Moral of the story is next time you’re at a concert, don’t just pay attention to the sounds. You could do that on your own computer or iPod. Instead, make sure to also focus on their expressions, their movement along to their own music, and how they react to a swarm of people chanting their name. What you see may surprise you.
As you might be able to tell by now, I really like lists and I enjoy the number 5. So here’s to a bit of both. Lately I’ve been going through my Itunes library and come across some old favorites; the one’s I’ve been meaning to get into more but haven’t had the time or energy to. But here I am to revive that spirit and to enlighten you all about some albums you may not have heard of, but will be glad that you did.
I’ve come across a lot of new music through a few friends of mine. “New” of course is quite relative, since for the most part the songs I’ve discovered were released months or years ago. The genres vary greatly, artists have little in common, but all give off excellent vibes and are all tunes that I would highly recommend to others. Without further ado, here are the top five artists I’ve been enjoying the past couple weeks.
Many of us associate movies with their leading stars, dramatic plot lines, or box office success. However, one area that is often overlooked is a movie’s soundtrack. Mostly drawing from music of the 60s and 70s, but also more recent tracks, several movies have created new meaning for songs that have become crucial to pop culture.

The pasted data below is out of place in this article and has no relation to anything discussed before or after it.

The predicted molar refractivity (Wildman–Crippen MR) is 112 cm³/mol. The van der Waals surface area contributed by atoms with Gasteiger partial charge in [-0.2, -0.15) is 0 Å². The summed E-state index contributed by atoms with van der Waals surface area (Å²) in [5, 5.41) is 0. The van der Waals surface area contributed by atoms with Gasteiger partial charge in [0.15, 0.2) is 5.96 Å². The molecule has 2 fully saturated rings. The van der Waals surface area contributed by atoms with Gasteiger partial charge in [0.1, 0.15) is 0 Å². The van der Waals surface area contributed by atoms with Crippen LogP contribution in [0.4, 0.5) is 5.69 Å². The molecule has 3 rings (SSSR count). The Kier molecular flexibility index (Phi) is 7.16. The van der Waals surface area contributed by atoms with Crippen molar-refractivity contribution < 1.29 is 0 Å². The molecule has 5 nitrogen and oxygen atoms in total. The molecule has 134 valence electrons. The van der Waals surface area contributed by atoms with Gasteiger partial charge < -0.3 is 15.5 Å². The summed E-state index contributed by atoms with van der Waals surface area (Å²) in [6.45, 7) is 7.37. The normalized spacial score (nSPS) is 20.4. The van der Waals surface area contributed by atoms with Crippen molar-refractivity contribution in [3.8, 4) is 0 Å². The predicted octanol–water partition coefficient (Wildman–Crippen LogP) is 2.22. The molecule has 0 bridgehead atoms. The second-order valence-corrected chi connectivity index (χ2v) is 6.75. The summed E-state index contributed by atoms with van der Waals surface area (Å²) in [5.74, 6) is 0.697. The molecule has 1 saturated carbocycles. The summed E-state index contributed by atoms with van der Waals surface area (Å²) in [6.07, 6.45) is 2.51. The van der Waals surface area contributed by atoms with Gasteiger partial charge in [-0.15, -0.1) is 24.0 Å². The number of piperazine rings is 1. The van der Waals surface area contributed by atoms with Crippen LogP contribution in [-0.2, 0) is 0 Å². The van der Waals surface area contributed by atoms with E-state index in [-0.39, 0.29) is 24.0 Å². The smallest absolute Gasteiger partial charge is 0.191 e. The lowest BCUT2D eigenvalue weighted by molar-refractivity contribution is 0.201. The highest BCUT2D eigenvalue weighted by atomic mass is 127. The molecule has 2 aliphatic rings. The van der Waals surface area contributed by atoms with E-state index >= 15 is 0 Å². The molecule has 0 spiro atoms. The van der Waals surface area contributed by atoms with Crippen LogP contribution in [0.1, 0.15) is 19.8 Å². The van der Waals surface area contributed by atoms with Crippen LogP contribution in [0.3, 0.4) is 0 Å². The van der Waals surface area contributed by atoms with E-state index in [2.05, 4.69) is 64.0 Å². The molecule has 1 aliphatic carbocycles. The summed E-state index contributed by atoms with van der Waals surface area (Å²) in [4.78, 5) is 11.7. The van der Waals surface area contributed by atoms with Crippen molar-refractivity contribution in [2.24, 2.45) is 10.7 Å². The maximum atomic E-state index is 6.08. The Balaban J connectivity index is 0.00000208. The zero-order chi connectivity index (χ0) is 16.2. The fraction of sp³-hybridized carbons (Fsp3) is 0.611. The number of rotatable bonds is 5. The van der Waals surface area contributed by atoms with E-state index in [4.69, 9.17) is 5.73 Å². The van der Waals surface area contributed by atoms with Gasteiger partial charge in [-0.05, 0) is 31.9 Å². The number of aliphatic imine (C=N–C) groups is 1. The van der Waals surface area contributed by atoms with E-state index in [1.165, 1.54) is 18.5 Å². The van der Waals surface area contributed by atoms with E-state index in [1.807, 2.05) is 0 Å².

It has been on my bucket list since the beginning of my first semester – watch an awesome show at the Exit/In. That may be redundant, considering the bands that come to the venue are more likely than not, extremely talented. Some of them have been lucky enough to have their names written on a large wall behind the bar or on the grand mural outside the front door. Well, I would argue that the show I went to, Kodaline with the fantastic opener LP, should be put up next on that wall of fame.
Back as a sophomore in high school I came across a very peculiar album cover that had could have well been a classic art piece, if not for the strange bread-like object that had replaced the girl’s face in the artwork. I decided not to judge an album by its cover and went to listen to a couple songs. It was unlike anything I had heard before – eerie, dreamy, lyrically ambiguous, but somehow very beautiful. It was none other than the album “In the Aeroplane Over the Sea” by Neutral Milk Hotel. I would never have guessed that a little over three years later I would watch the band live after their indefinite hiatus.
Despite plenty of success and years of experience, some artists just want to mix things up. This motivation creates what we may call side projects or musical supergroups. Take all the best qualities of similar, or not so similar, musicians, put them in a recording studio, and watch the magic happen. In the past decade or so, five projects in particular have redefined the expectations of musical collaborations. In fact, some of the names may even surprise you.